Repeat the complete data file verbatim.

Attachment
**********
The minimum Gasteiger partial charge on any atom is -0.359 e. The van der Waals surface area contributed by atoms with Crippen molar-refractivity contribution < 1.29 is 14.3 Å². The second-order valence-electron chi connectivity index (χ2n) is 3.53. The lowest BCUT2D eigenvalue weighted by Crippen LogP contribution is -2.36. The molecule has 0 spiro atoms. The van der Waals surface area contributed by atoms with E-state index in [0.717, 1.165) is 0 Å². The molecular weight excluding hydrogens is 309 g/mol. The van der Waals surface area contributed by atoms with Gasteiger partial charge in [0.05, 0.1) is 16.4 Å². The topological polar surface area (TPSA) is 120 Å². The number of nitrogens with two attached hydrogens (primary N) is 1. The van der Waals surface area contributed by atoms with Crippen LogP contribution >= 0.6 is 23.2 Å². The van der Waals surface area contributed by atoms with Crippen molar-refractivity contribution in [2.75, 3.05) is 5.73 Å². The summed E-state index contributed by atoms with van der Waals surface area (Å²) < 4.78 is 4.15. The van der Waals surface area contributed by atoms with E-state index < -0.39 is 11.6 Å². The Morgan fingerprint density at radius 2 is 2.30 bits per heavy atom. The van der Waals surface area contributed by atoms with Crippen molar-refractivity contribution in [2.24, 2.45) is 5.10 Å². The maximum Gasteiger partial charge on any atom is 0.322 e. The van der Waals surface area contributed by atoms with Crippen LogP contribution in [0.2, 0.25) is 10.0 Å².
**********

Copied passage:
The minimum Gasteiger partial charge on any atom is -0.359 e. The van der Waals surface area contributed by atoms with Crippen molar-refractivity contribution < 1.29 is 14.3 Å². The second-order valence-electron chi connectivity index (χ2n) is 3.53. The lowest BCUT2D eigenvalue weighted by Crippen LogP contribution is -2.36. The molecule has 0 spiro atoms. The van der Waals surface area contributed by atoms with E-state index in [0.717, 1.165) is 0 Å². The molecular weight excluding hydrogens is 309 g/mol. The van der Waals surface area contributed by atoms with Gasteiger partial charge in [0.05, 0.1) is 16.4 Å². The topological polar surface area (TPSA) is 120 Å². The number of nitrogens with two attached hydrogens (primary N) is 1. The van der Waals surface area contributed by atoms with Crippen LogP contribution >= 0.6 is 23.2 Å². The van der Waals surface area contributed by atoms with Crippen molar-refractivity contribution in [2.75, 3.05) is 5.73 Å². The summed E-state index contributed by atoms with van der Waals surface area (Å²) < 4.78 is 4.15. The van der Waals surface area contributed by atoms with E-state index < -0.39 is 11.6 Å². The Morgan fingerprint density at radius 2 is 2.30 bits per heavy atom. The van der Waals surface area contributed by atoms with Crippen molar-refractivity contribution in [2.24, 2.45) is 5.10 Å². The maximum Gasteiger partial charge on any atom is 0.322 e. The van der Waals surface area contributed by atoms with Crippen LogP contribution in [0.2, 0.25) is 10.0 Å².